Image by Author — Looking inside the dist folder

8. Publishing the package

Publishing is the final step in the lifecycle of the package. We will be publishing our package in PyPI, which is the official repository for Python packages. We need to register an account with PyPI to publish all our packages. After this, we need to add an API token for authentication. After we have added the API token, we need to configure it with the following command.

poetry config pypi-token.pypi <enter_your_generated_pypi_token_here>

Once we have configured it, we can finally execute the “poetry publish” command. This will pick up the dist files generated from the “poetry build” command and publish them to PyPI.

Image by Author — Publishing the package

Congratulations. We have designed, built, and published our very own Python package. The package which we have created is now available for public use. People can install our packages and use them. The information written in our file will be reflected on the homepage.

Image by Author — Homepage of the published package in PyPI

9. Testing the published package

After publishing the package, the last step is to test them. We can install the package in our environment by running the below command.

pip install <package_name>

During installation, we must make sure that we have the required Python version installed in our system. If there is an incompatibility between the Python version installed and what is demanded by the package, we won’t be able to install the package.

It is always advisable to create a virtual env when testing our new package. This is done so that we don’t have to wrestle with the multiple versions of the package. After installation, we can use test it by importing the library and calling the functions to check whether it is performing as expected.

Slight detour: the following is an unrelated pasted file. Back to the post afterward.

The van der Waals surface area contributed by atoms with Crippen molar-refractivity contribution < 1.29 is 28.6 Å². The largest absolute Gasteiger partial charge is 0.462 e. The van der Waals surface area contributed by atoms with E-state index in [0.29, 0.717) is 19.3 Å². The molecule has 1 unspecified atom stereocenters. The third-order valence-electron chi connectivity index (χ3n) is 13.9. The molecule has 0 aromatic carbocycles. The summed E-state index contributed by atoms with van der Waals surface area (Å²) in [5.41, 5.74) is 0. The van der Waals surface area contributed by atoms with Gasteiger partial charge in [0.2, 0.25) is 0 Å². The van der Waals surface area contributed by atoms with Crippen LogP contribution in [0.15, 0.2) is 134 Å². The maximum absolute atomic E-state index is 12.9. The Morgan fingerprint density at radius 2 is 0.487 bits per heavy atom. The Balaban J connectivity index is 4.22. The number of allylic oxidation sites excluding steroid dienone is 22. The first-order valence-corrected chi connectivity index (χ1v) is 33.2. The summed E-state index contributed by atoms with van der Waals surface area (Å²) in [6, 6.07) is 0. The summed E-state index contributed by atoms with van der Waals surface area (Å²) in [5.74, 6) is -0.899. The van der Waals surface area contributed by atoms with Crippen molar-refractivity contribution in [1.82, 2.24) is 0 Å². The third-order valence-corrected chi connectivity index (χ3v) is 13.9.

Image by Author — Testing the published package

10. Creating a new version of our package

Once we have published the package, we might identify some bugs or want to include some new functionality. For that, we don’t have to create a new package, we can just create a new version of the package and publish it. The steps for publishing the new version are similar to that of what we did earlier. The first step is to update the code base for the new version. Then we need to update the version in pyproject.toml file. This is done because PyPI doesn’t allow two builds for the same version.

After we are satisfied with our test results, we perform “poetry build” and “poetry publish” commands. While installing, the latest version will be picked by default.


In this article, we saw the whole lifecycle of designing, building, and publishing a Python package using Poetry. Poetry performs dependency management, packaging, publishing, maintaining project structure, handling dependency constraints, and versioning.

This article is the first of the 3 parts of my Python Package series. The second part will be talking about the documentation of the Python package, and the final part will focus on automating the process with GitHub Actions. Please feel free to connect with me on LinkedIn in case of queries or feedback. Cheers.


(258) Python Package Development Tutorial ( Design,Build and Publish) — YouTube

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Linked In — Prithivee Ramalingam U+007C LinkedIn